His sloth and shame by only being that 19
Which he should be, as easily as the thing
He should not be and is. Were it less toil
To sway his nations than consume his life?
To head an army than to rule a harem?
He sweats in palling pleasures, dulls his soul,
And saps his goodly strength, in toils which yield not
Health like the chase, nor glory like the war --
He must be roused. Alas! there is no sound
(Sound of soft music heard from within.
To rouse him short of thunder. Hark! the lute,
The lyre,' the timbrel; the lascivious tinklings 29 Of lulling instruments, the softening voices
Of women, and of beings less than women,
Must chime in to the echo of his revel,
While the great king of all we know of earth
Lolls crown'd with roses, and his diadem
Lies negligently by to be caught up
By the first manly hand which dares to snatch it.
Lo, where they come! already I perceive
The reeking odours of the perfumed trains,
And see the bright gems of the glittering
At once his chorus and his council, flash 40 Along the gallery, and amidst the damsels, As femininely garb'd, and scarce less fe-male,
The grandson of Semiramis, the manqueen. --
He comes! Shall I await him? yes, and
And tell him what all good men tell each other,
Speaking of him and his. They come, the slaves,
Led by the monarch subject to his slaves.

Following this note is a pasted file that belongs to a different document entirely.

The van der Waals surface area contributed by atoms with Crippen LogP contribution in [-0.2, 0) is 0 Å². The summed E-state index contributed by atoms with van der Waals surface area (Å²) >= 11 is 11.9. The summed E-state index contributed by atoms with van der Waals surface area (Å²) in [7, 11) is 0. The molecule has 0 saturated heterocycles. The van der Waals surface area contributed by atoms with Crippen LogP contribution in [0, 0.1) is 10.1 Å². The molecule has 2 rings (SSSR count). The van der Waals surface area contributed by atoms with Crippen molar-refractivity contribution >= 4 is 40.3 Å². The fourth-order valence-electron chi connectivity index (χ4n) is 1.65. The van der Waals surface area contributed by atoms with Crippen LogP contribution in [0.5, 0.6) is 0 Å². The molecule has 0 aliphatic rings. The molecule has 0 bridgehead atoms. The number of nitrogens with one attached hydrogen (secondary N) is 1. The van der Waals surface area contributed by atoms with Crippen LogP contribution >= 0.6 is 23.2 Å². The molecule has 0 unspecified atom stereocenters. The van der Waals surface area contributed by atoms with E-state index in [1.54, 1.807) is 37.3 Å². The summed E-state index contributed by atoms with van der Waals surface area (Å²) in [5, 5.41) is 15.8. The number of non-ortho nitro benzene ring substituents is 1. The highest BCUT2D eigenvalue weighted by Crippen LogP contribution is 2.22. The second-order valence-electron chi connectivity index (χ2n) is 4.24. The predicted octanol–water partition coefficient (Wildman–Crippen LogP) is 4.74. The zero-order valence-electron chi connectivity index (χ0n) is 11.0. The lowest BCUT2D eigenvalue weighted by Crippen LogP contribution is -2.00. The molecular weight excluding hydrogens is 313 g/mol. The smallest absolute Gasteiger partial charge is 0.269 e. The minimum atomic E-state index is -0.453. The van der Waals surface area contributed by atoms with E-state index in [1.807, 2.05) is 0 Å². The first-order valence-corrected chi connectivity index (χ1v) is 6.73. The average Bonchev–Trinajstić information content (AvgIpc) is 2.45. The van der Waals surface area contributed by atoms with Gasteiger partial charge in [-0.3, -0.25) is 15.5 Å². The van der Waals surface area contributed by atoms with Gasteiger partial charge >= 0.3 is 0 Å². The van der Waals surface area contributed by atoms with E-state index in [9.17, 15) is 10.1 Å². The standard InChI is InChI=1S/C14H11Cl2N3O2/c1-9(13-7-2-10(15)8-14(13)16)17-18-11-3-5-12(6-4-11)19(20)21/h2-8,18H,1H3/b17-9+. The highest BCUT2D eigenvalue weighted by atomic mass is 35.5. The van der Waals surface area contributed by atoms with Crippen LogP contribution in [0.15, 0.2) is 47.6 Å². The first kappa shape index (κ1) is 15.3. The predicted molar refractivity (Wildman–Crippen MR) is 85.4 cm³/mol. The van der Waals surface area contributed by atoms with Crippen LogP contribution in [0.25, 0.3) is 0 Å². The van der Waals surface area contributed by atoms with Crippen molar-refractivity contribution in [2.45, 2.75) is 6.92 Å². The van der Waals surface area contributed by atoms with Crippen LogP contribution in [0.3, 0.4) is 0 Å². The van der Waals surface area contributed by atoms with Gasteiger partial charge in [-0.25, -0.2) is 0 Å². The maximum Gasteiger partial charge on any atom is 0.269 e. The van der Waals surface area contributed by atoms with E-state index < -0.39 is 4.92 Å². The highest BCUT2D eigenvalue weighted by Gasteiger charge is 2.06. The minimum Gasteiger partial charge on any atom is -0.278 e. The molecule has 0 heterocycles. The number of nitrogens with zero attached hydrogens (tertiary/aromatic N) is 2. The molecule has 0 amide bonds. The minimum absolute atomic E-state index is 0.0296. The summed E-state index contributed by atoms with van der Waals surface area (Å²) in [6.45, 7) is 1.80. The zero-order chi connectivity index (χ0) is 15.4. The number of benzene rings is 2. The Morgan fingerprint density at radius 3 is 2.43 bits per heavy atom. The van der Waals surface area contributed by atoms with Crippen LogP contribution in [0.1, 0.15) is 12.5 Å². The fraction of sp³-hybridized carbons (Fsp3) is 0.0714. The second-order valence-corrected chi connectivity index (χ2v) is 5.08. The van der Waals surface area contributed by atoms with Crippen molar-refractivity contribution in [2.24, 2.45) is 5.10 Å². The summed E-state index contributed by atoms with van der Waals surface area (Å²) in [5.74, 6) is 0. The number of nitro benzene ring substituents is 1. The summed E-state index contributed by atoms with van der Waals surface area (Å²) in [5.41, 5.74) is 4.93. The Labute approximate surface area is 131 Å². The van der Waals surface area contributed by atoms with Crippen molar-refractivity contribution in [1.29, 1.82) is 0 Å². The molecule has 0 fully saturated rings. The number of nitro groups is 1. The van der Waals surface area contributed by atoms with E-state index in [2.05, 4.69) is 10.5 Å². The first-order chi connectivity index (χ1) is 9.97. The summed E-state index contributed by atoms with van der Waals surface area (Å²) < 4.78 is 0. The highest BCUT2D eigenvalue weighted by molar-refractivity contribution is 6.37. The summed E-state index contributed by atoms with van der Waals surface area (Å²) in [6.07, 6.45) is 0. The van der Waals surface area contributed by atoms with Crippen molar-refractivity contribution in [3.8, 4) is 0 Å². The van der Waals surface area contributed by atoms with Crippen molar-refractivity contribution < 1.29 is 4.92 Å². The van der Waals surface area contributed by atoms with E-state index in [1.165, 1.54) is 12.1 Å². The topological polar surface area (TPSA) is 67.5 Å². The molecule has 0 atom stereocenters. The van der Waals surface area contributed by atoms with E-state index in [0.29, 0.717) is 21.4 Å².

Enter SARDANAPALUS effeminately dressed, his Head crowned with Flowers, and his Robe negligently flowing, attended by a Train of Women and young Slaves.
Sar. (speaking to some of his attendants).
Let the pavilion over the Euphrates
Be garlanded, and lit, and furnish'd forth
For an especial banquet; at the hour 50 Of midnight we will sup there: see nought wanting,
And bid the galley be prepared. There is
A cooling breeze which crisps the broad
We will embark anon. Fair nymphs, who deign
To share the soft hours of Sardanapalus, We 'll meet again in that the sweetest hour, When we shall gather like the stars above us,
And you will form a heaven as bright as theirs.
Till then, let each be mistress of her time:
And thou, my own Ionian Myrrha, choose; 60
Wilt thou along with them or me?
Myr. My lord --
Sar. My lord, my life! why answerest thou so coldly?
It is the curse of kings to be so answer'd.
Rule thy own hours, thou rulest mine -- say, wouldst thou
Accompany our guests, or charm away
The moments from me?
Myr. The king's choice is mine.
Sar. I pray thee say not so: my chiefest joy
Is to contribute to thine every wish.
I do not dare to breathe my own desire,
Lest it should clash with thine; for thou art
still 70 Too prompt to sacrifice thy thoughts others.
Myr. I would remain: I have no happi-ness
Save in beholding thine; yet --
Sar. Yet! what YET?
Thy own sweet will shall be the only bar-rier
Which ever rises betwixt thee and me.
Myr. I think the present is the wonted hour
Of council; it were better I retire.
Sal. (comes forward and says) The Ionian slave says well: let her retire.
Sar. Who answers? How now, brother?
Sal. The queen's brother,
And your most faithful vassal, royal lord.
Sar. (addressing his train). As I have
said, let all dispose their hours 81 Till midnight, when again we pray your presence. [The court retiring.
(To MYRRHA, who is going.) Myrrha! I thought thou wouldst remain.
Myr. Great king,
Thou didst not say so.
Sar. But thou lookèdst it: